Schiphol
  • Member for 9 years, 6 months
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15 answers
16 votes
3k views
Why do people still believe in free will?
29 votes

Most academic philosophers (around 60%, according to the PhilPapers survey) lean toward compatibilism: the view that determinism (which is what you are getting at, more or less) is compatible with ...

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6 answers
13 votes
7k views
Using the Duck-Typing method in scientific context
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24 votes

Duck typing in philosophy is variously called structuralism or functionalism, depending on the context. The idea that duck typing is the best way to articulate our commitment to scientifically-...

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6 answers
24 votes
16k views
What's so fallacious about the Slippery Slope Fallacy?
18 votes

The problem with some instances of the kind of reasoning you are deploying is that, in a train of thought of the kind If A, then probably B; if B, then probably C; if C..., then probably Z, although ...

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10 answers
18 votes
17k views
What is the difference between Law of Excluded Middle and Principle of Bivalence?
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12 votes

OK, I think I've got it now: A certain logic validates the Law of the Excluded Middle (LEM) if the following is a theorem in the logic: p v not p A certain logic abides by the Principle of Bivalence (...

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14 answers
23 votes
35k views
What would happen if suddenly, 1+1=2 is disproved?
11 votes

1+1=2 is a necessary truth---roughly, a statement that is true in every possible world. Your question, thus, is asking for true counterfactual conditionals with impossible antecedents. These are ...

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3 answers
8 votes
486 views
Are truth-claims inappropriate?
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7 votes

There is a huge literature on the question of what makes an assertion such as There is a car in my driveway appropiate. In the philosophy I am familiar with, the debate is cast as being about the ...

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15 answers
27 votes
17k views
Being alive today: the most improbable coincidence?
6 votes

A couple of brief pointers on how to think about this: First, in your question you are assuming that the passage of time is an objective feature of reality. That is, in order to give a full ...

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3 answers
6 votes
224 views
What's a name for the impossibility of identity?
6 votes

What you have in mind is the principle of the identity of indiscernibles: the idea that no two different things can have the exact same properties. The SEP entry I've linked to above has a nice ...

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3 answers
3 votes
177 views
Is complete mutual knowledge possible?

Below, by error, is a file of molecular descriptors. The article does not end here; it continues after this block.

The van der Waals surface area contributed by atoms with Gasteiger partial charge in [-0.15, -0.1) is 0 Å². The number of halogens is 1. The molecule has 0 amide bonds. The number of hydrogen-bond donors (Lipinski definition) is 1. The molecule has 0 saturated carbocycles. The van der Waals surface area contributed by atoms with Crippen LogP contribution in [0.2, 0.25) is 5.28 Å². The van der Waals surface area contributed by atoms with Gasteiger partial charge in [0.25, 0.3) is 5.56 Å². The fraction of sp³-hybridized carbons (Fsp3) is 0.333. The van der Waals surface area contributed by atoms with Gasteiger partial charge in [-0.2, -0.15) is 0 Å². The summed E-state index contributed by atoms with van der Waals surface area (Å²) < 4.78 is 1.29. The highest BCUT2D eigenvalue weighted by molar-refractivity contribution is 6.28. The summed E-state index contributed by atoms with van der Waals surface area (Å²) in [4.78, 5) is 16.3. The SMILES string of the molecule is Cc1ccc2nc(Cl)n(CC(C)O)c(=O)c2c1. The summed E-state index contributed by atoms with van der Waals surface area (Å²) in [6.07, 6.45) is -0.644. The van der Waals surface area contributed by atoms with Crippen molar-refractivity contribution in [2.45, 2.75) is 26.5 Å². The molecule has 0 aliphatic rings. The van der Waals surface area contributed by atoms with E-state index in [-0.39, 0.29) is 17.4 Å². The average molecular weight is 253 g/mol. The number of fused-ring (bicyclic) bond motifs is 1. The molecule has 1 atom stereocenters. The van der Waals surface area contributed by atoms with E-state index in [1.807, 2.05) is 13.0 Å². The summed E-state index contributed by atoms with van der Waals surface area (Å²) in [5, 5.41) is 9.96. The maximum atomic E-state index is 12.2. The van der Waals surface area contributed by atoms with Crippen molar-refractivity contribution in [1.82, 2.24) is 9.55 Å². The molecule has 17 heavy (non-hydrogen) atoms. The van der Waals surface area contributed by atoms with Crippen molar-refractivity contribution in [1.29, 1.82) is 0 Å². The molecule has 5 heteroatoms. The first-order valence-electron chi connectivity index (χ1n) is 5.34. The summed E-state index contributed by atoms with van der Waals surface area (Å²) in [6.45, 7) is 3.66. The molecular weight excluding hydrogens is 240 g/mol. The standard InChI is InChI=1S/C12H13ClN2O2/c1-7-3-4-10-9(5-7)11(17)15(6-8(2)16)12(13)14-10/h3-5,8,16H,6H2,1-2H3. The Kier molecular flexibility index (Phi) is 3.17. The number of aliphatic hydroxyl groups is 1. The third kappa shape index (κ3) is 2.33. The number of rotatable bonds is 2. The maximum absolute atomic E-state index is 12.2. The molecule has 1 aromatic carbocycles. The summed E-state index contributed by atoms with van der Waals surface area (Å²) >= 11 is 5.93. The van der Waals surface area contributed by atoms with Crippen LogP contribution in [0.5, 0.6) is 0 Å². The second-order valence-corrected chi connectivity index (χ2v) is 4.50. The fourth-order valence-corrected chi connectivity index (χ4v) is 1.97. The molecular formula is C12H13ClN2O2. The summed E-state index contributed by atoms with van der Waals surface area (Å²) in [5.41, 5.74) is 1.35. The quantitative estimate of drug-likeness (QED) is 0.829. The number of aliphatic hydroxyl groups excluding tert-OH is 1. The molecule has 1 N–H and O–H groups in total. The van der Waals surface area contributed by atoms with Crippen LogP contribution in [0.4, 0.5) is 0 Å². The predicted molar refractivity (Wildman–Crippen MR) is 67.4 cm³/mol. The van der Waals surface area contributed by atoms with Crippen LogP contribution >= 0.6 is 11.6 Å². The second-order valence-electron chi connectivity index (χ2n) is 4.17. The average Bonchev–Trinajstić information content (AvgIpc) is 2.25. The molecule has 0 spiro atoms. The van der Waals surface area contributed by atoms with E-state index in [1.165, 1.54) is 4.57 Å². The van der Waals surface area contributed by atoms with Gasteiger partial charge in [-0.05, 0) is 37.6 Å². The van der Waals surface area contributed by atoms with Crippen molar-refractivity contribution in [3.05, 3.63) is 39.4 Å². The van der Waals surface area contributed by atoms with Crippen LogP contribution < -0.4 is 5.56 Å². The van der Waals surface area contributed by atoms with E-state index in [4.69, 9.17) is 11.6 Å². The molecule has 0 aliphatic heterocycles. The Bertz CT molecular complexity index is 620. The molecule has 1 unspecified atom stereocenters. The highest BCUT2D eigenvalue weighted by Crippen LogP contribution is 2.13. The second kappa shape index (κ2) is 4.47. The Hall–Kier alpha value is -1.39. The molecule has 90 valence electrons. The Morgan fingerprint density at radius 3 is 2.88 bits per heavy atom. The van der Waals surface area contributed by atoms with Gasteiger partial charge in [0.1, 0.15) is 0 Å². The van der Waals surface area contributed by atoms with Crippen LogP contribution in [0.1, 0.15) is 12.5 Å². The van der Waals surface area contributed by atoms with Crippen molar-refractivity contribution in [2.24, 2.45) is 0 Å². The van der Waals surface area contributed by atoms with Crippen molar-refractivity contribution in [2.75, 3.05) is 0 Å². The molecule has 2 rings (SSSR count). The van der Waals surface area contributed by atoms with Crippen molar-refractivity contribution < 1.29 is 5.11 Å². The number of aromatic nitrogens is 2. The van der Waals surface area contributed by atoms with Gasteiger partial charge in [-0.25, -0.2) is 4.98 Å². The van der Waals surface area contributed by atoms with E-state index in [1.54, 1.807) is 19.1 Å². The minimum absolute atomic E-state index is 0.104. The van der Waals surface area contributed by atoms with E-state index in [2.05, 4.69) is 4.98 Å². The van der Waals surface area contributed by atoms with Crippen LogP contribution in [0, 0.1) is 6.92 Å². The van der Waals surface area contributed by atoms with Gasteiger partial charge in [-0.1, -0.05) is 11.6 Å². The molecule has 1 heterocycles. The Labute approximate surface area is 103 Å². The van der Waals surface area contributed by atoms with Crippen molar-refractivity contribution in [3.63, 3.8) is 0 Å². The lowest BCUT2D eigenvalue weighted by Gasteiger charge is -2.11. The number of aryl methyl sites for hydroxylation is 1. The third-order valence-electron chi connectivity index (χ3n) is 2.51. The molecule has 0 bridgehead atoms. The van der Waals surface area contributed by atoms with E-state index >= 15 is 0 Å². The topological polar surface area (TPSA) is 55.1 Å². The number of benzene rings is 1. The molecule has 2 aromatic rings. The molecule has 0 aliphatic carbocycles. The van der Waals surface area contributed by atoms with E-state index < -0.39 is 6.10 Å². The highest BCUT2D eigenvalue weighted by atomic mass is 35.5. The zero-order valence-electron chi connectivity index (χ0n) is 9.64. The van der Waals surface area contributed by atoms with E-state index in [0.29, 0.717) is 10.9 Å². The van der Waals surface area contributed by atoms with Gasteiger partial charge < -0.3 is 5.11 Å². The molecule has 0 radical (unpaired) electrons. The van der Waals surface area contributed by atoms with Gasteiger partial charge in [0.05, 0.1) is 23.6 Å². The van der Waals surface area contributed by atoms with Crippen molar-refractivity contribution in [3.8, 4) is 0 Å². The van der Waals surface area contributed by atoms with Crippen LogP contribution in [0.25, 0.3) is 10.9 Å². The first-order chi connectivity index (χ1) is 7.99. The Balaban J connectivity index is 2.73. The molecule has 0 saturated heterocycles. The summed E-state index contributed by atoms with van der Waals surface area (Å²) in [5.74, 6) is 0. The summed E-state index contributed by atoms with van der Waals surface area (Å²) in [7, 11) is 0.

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6 votes

The most immediate reply to your worry is that, for every relevant application of the notion of common knowledge, what counts is the potential beliefs of agents. There is an infinite hierarchy of ...

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7 answers
9 votes
4k views
How can I know that I am not immortal?
6 votes

Inductive inference. All humans have died so far, therefore (in all likelihood) all humans die at some point. You are human, I take it, so there you go.

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4 answers
9 votes
4k views
Why is Modus Ponens valid?
6 votes

I'm not sure I follow the details of your question: the second argument schema you present is, of course, valid. We might have given that schema the name modus ponens. What would follow exactly? The ...

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5 answers
4 votes
8k views
Can a philosophical question be answered?
6 votes

Will a proof by example do? A venerable position in epistemology, since Plato and until mid XXth century, was that knowledge should be analyzed as justified true belief. This was the mainstream ...

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1 answers
4 votes
1k views
What is the "New Essentialism"?
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6 votes

Up until the late 60s, philosophy was dominated by a cluster of views very much influenced by logical empiricism: The idea of that some kinds are more natural than others (say, water more natural ...

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2 answers
2 votes
88 views
Word for something that if you take it away it ceases to mean that thing
5 votes

You mean an essential property. See here: "an essential property of an object is a property that it must have".

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1 answers
2 votes
153 views
What kind of definition is a definition based on a Turing-test?
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5 votes

It's closest to an operational definition. The idea of such definitions is to identify empirical criteria that would provide every reason to believe that we are before an instance of F, and propose ...

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3 answers
2 votes
229 views
Why is it always wrong to spell out the n-word?